Searching for an interesting site for a future light painting experiment, I came across what's left of Holy City near Highway 17, once the headquarters for William E. Riker and his goofy religious commune. Riker, a Depression-era cultist, on-the-run bigamist, repeated candidate for governor, and avid Hitler supporter, promised his followers a "Perfect Christian Divine Way" in a quasi-utopian experiment that began in 1918.
In her Saga of Holy City, Andrea Perkins describes how Riker's town, once home to 300 souls, became a minor tourist trap, selling gas, water, and (some say) lurid peep shows. Back then, motorists taking the only road connecting San Jose and Santa Cruz stopped to gawk at murals and banners announcing the new kingdom. One sign announced: "William E. Riker - The only man who can save California from going plum to hell."
Declining interest in Riker's vision, failed real estate transactions, and unexplained fires emptied Holy City in the fifties and sixties. Today only a house and post office, now a glass art store, remain. And then there's this shed, a weathered structure supported with the help of diagonal beams. The owners (folks unaffiliated with the former commune) gave their permission, so Jenny and I will return one night for some light painting.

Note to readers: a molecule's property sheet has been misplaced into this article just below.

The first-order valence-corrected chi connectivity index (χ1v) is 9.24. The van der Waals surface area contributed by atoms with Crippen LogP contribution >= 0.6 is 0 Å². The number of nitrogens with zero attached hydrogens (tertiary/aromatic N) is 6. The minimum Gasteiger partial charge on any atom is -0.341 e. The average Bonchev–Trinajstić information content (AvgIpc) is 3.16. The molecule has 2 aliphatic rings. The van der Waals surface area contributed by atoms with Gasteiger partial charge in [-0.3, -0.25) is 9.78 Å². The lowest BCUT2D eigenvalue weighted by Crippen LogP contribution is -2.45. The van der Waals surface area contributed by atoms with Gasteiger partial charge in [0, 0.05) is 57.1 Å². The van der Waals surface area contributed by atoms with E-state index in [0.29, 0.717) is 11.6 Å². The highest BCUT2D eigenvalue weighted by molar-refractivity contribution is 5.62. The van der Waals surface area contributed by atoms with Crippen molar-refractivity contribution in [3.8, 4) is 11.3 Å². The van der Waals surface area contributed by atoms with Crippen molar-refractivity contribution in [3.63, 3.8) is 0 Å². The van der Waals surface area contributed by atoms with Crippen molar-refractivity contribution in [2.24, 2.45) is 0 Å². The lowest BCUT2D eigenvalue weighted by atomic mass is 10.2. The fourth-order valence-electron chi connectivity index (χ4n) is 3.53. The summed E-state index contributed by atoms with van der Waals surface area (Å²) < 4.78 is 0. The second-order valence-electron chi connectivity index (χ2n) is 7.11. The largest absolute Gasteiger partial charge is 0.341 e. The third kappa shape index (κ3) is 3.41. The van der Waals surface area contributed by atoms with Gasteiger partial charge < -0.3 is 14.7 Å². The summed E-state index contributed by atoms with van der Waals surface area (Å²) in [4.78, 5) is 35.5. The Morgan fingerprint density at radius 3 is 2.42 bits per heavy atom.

Learn more: Betty Bagby Lewis's Holy City - Riker's Roadside Attraction In the Santa Cruz Mountains is said to be the definitive history of this town. I've already ordered my copy...
Also see: San Joaquin Valley Library vertical file
And: John V. Young's Rise and Fall of Holy City
See more: Here's the light painting experiment from our return to Holy City
(Photographs by Andrew Wood)